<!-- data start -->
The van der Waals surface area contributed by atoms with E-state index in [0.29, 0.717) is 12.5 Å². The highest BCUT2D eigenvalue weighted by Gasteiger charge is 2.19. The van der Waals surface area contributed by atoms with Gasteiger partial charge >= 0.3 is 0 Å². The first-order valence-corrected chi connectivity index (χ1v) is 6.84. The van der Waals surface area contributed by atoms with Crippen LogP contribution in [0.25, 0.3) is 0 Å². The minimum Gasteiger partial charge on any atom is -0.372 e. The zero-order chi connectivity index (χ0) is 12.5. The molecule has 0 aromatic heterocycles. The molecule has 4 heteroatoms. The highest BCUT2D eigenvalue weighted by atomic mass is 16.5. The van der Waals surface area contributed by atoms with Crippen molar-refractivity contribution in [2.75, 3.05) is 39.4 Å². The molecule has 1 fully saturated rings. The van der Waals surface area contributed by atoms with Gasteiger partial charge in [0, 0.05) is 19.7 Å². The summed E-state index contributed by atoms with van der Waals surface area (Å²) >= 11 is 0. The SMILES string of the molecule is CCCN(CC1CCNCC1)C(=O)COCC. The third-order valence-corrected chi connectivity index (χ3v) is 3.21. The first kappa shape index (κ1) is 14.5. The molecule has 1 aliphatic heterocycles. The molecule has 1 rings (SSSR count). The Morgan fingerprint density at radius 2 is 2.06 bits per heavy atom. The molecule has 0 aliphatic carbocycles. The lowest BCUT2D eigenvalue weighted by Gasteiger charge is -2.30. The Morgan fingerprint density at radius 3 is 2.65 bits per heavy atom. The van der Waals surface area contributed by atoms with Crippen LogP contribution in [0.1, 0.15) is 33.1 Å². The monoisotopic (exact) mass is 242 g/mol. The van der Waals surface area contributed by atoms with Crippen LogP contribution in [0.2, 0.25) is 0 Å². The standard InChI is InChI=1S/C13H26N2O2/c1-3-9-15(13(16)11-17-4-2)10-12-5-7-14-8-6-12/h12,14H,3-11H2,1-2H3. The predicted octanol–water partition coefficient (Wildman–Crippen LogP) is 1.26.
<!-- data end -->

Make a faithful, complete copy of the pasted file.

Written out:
The van der Waals surface area contributed by atoms with E-state index in [0.29, 0.717) is 12.5 Å². The highest BCUT2D eigenvalue weighted by Gasteiger charge is 2.19. The van der Waals surface area contributed by atoms with Gasteiger partial charge >= 0.3 is 0 Å². The first-order valence-corrected chi connectivity index (χ1v) is 6.84. The van der Waals surface area contributed by atoms with Crippen LogP contribution in [0.25, 0.3) is 0 Å². The minimum Gasteiger partial charge on any atom is -0.372 e. The zero-order chi connectivity index (χ0) is 12.5. The molecule has 0 aromatic heterocycles. The molecule has 4 heteroatoms. The highest BCUT2D eigenvalue weighted by atomic mass is 16.5. The van der Waals surface area contributed by atoms with Crippen molar-refractivity contribution in [2.75, 3.05) is 39.4 Å². The molecule has 1 fully saturated rings. The van der Waals surface area contributed by atoms with Gasteiger partial charge in [0, 0.05) is 19.7 Å². The summed E-state index contributed by atoms with van der Waals surface area (Å²) >= 11 is 0. The SMILES string of the molecule is CCCN(CC1CCNCC1)C(=O)COCC. The third-order valence-corrected chi connectivity index (χ3v) is 3.21. The first kappa shape index (κ1) is 14.5. The molecule has 1 aliphatic heterocycles. The molecule has 1 rings (SSSR count). The Morgan fingerprint density at radius 2 is 2.06 bits per heavy atom. The molecule has 0 aliphatic carbocycles. The lowest BCUT2D eigenvalue weighted by Gasteiger charge is -2.30. The Morgan fingerprint density at radius 3 is 2.65 bits per heavy atom. The van der Waals surface area contributed by atoms with Crippen LogP contribution in [0.1, 0.15) is 33.1 Å². The monoisotopic (exact) mass is 242 g/mol. The van der Waals surface area contributed by atoms with Crippen LogP contribution in [0.2, 0.25) is 0 Å². The standard InChI is InChI=1S/C13H26N2O2/c1-3-9-15(13(16)11-17-4-2)10-12-5-7-14-8-6-12/h12,14H,3-11H2,1-2H3. The predicted octanol–water partition coefficient (Wildman–Crippen LogP) is 1.26.